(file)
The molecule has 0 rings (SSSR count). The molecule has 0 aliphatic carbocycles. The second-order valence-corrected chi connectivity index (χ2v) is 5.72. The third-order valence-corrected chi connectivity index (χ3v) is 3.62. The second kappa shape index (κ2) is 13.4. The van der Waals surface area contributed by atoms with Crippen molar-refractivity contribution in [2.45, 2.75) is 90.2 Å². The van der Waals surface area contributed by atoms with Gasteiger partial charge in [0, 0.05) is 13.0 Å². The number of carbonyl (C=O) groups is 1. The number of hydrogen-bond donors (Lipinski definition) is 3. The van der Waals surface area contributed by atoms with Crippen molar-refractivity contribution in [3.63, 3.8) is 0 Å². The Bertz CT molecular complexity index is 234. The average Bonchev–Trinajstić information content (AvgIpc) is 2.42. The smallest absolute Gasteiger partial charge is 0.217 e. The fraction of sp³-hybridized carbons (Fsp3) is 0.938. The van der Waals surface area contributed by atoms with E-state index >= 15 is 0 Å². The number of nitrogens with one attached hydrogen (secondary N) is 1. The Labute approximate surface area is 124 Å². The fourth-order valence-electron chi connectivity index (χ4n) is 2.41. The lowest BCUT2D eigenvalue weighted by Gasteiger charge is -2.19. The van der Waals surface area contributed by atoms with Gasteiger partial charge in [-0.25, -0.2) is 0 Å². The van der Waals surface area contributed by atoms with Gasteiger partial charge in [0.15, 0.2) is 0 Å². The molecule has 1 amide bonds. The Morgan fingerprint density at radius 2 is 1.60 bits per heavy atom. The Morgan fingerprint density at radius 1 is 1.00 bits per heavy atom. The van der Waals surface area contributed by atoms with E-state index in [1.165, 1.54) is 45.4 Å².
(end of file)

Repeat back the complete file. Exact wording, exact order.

The molecule has 0 rings (SSSR count). The molecule has 0 aliphatic carbocycles. The second-order valence-corrected chi connectivity index (χ2v) is 5.72. The third-order valence-corrected chi connectivity index (χ3v) is 3.62. The second kappa shape index (κ2) is 13.4. The van der Waals surface area contributed by atoms with Crippen molar-refractivity contribution in [2.45, 2.75) is 90.2 Å². The van der Waals surface area contributed by atoms with Gasteiger partial charge in [0, 0.05) is 13.0 Å². The number of carbonyl (C=O) groups is 1. The number of hydrogen-bond donors (Lipinski definition) is 3. The van der Waals surface area contributed by atoms with Crippen molar-refractivity contribution in [3.63, 3.8) is 0 Å². The Bertz CT molecular complexity index is 234. The average Bonchev–Trinajstić information content (AvgIpc) is 2.42. The smallest absolute Gasteiger partial charge is 0.217 e. The fraction of sp³-hybridized carbons (Fsp3) is 0.938. The van der Waals surface area contributed by atoms with E-state index >= 15 is 0 Å². The number of nitrogens with one attached hydrogen (secondary N) is 1. The Labute approximate surface area is 124 Å². The fourth-order valence-electron chi connectivity index (χ4n) is 2.41. The lowest BCUT2D eigenvalue weighted by Gasteiger charge is -2.19. The van der Waals surface area contributed by atoms with Gasteiger partial charge in [-0.25, -0.2) is 0 Å². The van der Waals surface area contributed by atoms with Gasteiger partial charge in [0.15, 0.2) is 0 Å². The molecule has 1 amide bonds. The Morgan fingerprint density at radius 2 is 1.60 bits per heavy atom. The Morgan fingerprint density at radius 1 is 1.00 bits per heavy atom. The van der Waals surface area contributed by atoms with E-state index in [1.165, 1.54) is 45.4 Å².